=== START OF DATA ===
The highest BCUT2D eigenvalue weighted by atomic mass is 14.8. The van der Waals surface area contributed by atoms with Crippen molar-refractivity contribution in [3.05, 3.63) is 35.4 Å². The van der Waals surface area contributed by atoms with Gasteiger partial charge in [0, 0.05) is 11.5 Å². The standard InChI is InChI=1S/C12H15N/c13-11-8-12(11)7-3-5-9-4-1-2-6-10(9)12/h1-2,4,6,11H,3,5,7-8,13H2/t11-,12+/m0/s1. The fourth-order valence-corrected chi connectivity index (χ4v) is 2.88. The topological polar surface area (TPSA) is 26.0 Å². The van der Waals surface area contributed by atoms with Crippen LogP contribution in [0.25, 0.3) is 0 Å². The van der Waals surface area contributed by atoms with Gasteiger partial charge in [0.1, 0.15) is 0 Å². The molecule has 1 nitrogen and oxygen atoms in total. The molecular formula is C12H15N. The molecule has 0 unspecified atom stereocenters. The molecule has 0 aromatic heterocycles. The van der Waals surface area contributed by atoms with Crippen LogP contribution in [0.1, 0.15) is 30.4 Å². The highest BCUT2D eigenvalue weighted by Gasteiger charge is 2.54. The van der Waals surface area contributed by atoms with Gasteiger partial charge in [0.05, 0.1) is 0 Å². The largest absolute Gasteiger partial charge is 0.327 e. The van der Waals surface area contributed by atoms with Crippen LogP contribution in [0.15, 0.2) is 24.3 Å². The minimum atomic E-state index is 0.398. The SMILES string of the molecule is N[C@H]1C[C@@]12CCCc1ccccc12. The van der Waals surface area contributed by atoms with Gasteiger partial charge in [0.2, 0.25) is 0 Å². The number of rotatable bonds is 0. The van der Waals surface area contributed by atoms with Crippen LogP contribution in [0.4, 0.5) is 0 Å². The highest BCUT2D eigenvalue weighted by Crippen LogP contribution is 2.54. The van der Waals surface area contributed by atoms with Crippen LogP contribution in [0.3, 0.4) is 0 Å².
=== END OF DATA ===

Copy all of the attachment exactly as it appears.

The highest BCUT2D eigenvalue weighted by atomic mass is 14.8. The van der Waals surface area contributed by atoms with Crippen molar-refractivity contribution in [3.05, 3.63) is 35.4 Å². The van der Waals surface area contributed by atoms with Gasteiger partial charge in [0, 0.05) is 11.5 Å². The standard InChI is InChI=1S/C12H15N/c13-11-8-12(11)7-3-5-9-4-1-2-6-10(9)12/h1-2,4,6,11H,3,5,7-8,13H2/t11-,12+/m0/s1. The fourth-order valence-corrected chi connectivity index (χ4v) is 2.88. The topological polar surface area (TPSA) is 26.0 Å². The van der Waals surface area contributed by atoms with Crippen LogP contribution in [0.25, 0.3) is 0 Å². The van der Waals surface area contributed by atoms with Gasteiger partial charge in [0.1, 0.15) is 0 Å². The molecule has 1 nitrogen and oxygen atoms in total. The molecular formula is C12H15N. The molecule has 0 unspecified atom stereocenters. The molecule has 0 aromatic heterocycles. The van der Waals surface area contributed by atoms with Crippen LogP contribution in [0.1, 0.15) is 30.4 Å². The highest BCUT2D eigenvalue weighted by Gasteiger charge is 2.54. The van der Waals surface area contributed by atoms with Gasteiger partial charge in [0.05, 0.1) is 0 Å². The largest absolute Gasteiger partial charge is 0.327 e. The van der Waals surface area contributed by atoms with Crippen LogP contribution in [0.15, 0.2) is 24.3 Å². The minimum atomic E-state index is 0.398. The SMILES string of the molecule is N[C@H]1C[C@@]12CCCc1ccccc12. The van der Waals surface area contributed by atoms with Gasteiger partial charge in [0.2, 0.25) is 0 Å². The number of rotatable bonds is 0. The van der Waals surface area contributed by atoms with Crippen LogP contribution in [0.4, 0.5) is 0 Å². The highest BCUT2D eigenvalue weighted by Crippen LogP contribution is 2.54. The van der Waals surface area contributed by atoms with Crippen LogP contribution in [0.3, 0.4) is 0 Å².